At some point the feedback and command voltages become equal, the error goes to zero, the valve control current goes to zero, and the spool centers, shuts off the flow, so the cylinder stops. This entire last sentence is in error for reasons already expounded upon. It should really read: The cylinder moves in a direction to increase the feedback voltage, and at some point the error voltage reaches a value that causes a force equilibrium between the cylinder and any external load. This causes the cylinder and load to stop, forcing the valve output flow to be zero. In this condition, neither the error voltage nor the valve current are likely to be zero!

Wrapping it up
We see that the valve will stop the load only when the spool position produces a force balance between the cylinder and the load. The pressure metering characteristics of the valve are vital in reaching this condition. Zero output flow is a consequence of this action, not the cause.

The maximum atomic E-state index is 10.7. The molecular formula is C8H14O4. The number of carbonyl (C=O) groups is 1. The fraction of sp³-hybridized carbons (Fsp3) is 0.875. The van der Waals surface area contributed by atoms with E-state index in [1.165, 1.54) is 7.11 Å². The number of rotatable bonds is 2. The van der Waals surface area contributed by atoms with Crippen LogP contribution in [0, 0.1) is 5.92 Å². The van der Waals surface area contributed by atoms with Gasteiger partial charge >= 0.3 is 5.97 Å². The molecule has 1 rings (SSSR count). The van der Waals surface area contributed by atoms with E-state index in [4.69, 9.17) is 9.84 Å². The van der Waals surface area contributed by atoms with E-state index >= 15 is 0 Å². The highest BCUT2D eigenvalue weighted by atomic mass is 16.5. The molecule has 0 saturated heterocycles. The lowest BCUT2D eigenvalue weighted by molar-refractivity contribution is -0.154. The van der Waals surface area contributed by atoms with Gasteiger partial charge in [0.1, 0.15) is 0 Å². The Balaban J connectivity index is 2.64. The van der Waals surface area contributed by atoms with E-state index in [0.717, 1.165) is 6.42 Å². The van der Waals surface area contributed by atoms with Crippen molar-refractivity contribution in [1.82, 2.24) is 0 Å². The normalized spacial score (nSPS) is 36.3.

If the load on the cylinder changes, the control current must change to establish new balancing pressures. Therefore, the cylinder must also move. This causes variable errors in the positional servo mechanism, and system designers must take such unfortunate realities into account or be prepared to accept failure in the application.